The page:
I wonder if you’re like me?

I’m part of the 42% of Millennials that have student loan debt. The thought of being responsible for a $2,500 a month student loan payment makes me want to pay off my debt as soon as humanly possible. Real adults, however, keep telling me that I should save for retirement.

Save for retirement!?! Don’t I need to get to zero before I start saving for retirement? This is my life:

I think there are millions of Millennials in the same situation I’m in; you want to pay off your student loans quickly but you also believe you should save for retirement.

Lucky for you, I’ve done the research and the math for us. Get through the next few paragraphs and you’ll know if it’s smart to save for retirement while you pay off those student loans.

You Have Three Options:
  1. Pay off your student loans quickly and save for retirement later.
  2. Start saving for retirement today and pay the minimum on your student loans
  3. Try to do both. Save for retirement and contribute more than the minimum to your student loans.

The correct choice comes down to your interest rate. Bear with me because I’m going to ask you to look up your interest rate. All we need to know is whether it’s above or below 7%. That’s it.

Option #1 Pay off Your Student Loans Quickly And Save For Retirement Later.

Many of us rationalized the concept of going into student loan debt by convincing ourselves that we would pay off our debt in 3-5 years. I certainly did this. It turns out, however, that paying off student loans quickly at the expense of saving for retirement isn’t the best choice for most of us.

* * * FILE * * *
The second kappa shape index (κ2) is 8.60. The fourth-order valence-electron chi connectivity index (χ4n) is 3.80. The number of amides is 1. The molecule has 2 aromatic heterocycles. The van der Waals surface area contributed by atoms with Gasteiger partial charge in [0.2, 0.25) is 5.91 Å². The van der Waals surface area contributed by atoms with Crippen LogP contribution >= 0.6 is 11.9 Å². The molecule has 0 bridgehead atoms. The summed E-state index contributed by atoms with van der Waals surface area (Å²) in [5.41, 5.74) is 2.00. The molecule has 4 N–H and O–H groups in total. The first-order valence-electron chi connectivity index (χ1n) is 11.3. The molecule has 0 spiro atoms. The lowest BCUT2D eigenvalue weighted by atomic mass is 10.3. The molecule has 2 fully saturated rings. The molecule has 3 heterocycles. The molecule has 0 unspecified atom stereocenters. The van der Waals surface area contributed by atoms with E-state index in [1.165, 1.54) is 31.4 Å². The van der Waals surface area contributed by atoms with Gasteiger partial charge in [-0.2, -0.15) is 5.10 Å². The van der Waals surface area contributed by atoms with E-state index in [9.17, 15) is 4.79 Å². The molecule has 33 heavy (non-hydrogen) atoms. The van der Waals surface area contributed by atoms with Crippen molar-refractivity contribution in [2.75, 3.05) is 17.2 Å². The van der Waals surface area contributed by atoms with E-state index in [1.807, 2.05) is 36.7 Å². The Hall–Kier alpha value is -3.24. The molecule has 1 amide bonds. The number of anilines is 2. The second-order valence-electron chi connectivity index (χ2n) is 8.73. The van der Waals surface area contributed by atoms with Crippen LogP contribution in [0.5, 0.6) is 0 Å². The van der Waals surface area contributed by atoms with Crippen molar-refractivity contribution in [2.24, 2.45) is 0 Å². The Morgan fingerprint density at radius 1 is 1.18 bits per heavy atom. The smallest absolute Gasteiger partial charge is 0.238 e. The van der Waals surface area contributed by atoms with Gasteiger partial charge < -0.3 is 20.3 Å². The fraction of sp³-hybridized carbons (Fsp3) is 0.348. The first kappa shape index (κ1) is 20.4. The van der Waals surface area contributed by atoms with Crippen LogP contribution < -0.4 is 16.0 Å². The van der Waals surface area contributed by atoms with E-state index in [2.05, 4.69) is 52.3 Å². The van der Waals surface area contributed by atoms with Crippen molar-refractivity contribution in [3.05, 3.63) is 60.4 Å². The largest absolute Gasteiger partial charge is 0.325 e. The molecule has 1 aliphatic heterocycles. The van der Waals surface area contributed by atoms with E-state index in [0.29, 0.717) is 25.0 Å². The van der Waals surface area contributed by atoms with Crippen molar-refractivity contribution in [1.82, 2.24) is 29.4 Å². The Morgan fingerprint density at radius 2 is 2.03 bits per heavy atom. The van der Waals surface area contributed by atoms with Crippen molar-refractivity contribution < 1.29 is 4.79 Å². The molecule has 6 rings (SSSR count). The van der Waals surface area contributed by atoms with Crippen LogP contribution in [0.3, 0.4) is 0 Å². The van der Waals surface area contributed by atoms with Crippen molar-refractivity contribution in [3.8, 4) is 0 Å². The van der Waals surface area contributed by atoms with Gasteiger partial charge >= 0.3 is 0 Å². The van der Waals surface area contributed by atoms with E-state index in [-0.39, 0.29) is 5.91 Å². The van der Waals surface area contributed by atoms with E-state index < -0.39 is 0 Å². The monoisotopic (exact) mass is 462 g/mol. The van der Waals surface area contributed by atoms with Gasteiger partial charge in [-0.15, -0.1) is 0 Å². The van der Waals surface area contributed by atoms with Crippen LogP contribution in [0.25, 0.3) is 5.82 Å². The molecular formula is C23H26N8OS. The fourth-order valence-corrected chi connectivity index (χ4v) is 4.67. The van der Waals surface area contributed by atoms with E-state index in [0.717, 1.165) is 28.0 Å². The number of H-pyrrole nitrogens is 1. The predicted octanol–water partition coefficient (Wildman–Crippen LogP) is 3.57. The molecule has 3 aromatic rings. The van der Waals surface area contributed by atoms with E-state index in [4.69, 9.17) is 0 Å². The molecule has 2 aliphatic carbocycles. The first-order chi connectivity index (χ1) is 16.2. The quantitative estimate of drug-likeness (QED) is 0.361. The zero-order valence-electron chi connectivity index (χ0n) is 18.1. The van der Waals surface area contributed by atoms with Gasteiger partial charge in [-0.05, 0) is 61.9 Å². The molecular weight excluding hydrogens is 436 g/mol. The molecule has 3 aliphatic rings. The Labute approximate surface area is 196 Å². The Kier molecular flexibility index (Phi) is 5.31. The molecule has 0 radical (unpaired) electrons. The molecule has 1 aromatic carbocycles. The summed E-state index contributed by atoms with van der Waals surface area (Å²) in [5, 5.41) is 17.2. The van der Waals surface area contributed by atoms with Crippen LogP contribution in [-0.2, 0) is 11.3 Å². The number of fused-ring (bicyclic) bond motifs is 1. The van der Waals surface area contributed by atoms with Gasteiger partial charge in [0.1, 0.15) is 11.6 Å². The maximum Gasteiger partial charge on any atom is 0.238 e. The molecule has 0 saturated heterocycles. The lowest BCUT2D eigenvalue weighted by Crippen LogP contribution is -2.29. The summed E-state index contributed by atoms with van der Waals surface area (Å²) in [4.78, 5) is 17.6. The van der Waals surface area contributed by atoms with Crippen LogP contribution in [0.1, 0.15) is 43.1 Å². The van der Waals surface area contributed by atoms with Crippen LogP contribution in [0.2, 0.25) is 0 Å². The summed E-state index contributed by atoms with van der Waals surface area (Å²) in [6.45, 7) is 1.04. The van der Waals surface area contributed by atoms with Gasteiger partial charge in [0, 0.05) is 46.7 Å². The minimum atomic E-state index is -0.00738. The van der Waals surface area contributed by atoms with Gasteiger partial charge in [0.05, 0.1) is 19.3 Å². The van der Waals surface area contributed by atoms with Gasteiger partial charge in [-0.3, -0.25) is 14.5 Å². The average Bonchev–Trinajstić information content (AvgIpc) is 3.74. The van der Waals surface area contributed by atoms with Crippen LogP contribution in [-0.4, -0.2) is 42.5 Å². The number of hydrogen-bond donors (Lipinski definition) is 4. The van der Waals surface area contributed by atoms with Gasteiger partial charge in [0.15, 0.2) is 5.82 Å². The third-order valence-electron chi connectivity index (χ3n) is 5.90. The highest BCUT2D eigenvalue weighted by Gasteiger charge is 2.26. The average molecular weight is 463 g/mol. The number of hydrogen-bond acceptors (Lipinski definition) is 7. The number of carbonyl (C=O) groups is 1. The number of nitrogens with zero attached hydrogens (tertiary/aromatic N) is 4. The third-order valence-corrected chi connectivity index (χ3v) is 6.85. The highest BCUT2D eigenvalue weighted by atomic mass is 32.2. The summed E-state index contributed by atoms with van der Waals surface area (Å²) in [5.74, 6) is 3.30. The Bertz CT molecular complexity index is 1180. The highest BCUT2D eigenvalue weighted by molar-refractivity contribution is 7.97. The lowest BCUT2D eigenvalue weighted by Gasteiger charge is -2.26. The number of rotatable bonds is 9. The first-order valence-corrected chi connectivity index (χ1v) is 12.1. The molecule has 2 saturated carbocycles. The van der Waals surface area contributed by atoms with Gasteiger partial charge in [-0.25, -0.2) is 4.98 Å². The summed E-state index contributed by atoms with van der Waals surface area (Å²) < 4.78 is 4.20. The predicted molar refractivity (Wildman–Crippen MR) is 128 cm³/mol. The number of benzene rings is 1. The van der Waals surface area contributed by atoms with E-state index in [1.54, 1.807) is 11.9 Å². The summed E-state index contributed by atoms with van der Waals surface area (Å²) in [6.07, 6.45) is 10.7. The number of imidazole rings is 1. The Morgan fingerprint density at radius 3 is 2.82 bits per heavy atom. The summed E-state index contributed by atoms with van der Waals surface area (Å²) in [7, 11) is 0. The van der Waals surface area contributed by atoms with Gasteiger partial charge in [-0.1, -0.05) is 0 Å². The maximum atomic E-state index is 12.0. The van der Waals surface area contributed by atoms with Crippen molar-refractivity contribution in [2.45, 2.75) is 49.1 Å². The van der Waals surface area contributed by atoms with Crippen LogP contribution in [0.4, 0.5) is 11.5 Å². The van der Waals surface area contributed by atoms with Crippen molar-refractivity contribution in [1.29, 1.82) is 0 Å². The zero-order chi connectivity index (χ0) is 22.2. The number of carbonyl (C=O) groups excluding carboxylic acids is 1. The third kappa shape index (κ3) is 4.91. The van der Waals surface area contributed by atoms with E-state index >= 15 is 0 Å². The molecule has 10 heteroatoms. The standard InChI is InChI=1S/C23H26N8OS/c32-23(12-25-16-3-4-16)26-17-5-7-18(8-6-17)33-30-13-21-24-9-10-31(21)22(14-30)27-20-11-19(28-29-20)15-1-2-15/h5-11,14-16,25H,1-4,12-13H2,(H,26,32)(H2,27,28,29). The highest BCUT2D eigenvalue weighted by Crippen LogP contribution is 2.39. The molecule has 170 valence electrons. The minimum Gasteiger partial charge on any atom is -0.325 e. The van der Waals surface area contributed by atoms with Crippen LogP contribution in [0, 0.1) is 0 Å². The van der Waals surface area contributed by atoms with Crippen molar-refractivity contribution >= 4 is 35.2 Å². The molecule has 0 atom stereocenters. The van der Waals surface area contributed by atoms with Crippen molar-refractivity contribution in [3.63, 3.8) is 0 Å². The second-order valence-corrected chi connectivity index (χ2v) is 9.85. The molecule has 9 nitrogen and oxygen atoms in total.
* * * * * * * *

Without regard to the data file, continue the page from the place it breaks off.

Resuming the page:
There are, however, a group of Millennials who should pay off high interest student loans before making monthly contributions to their retirement.

The important number is 7%. I alluded to this number earlier. If you have student loans that carry an interest rate higher than 7%, you should consider paying off those student loans before you contribute anything to retirement.

Why?

Nearly every retirement account places your money into an index fund. Index fund is a fancy term for a collection of different stocks in the stock market. When your retirement is placed in an index fund, that money will grow with the stock market. How fast does the stock market grow? it grows on average 7% each year adjusting for inflation.

Example: Let’s say you went to graduate school and some of your graduate plus loans have interest rates of 7.9%. You should pay off these loans prior to contributing to your retirement account. When your student loan interest rate is higher than 7%, your debt is building faster than the money in your retirement account.

Most of you will have multiple loans, each carrying a different interest rate. Therefore, you should pay off the loans that have interest rates above 7% before contributing to retirement. Once you’ve paid off your high interest student loans, you can begin to build up your retirement account as you pay off the lower interest loans.

So, option #1 is the best option for you if you have student loans with an interest rate over 7%.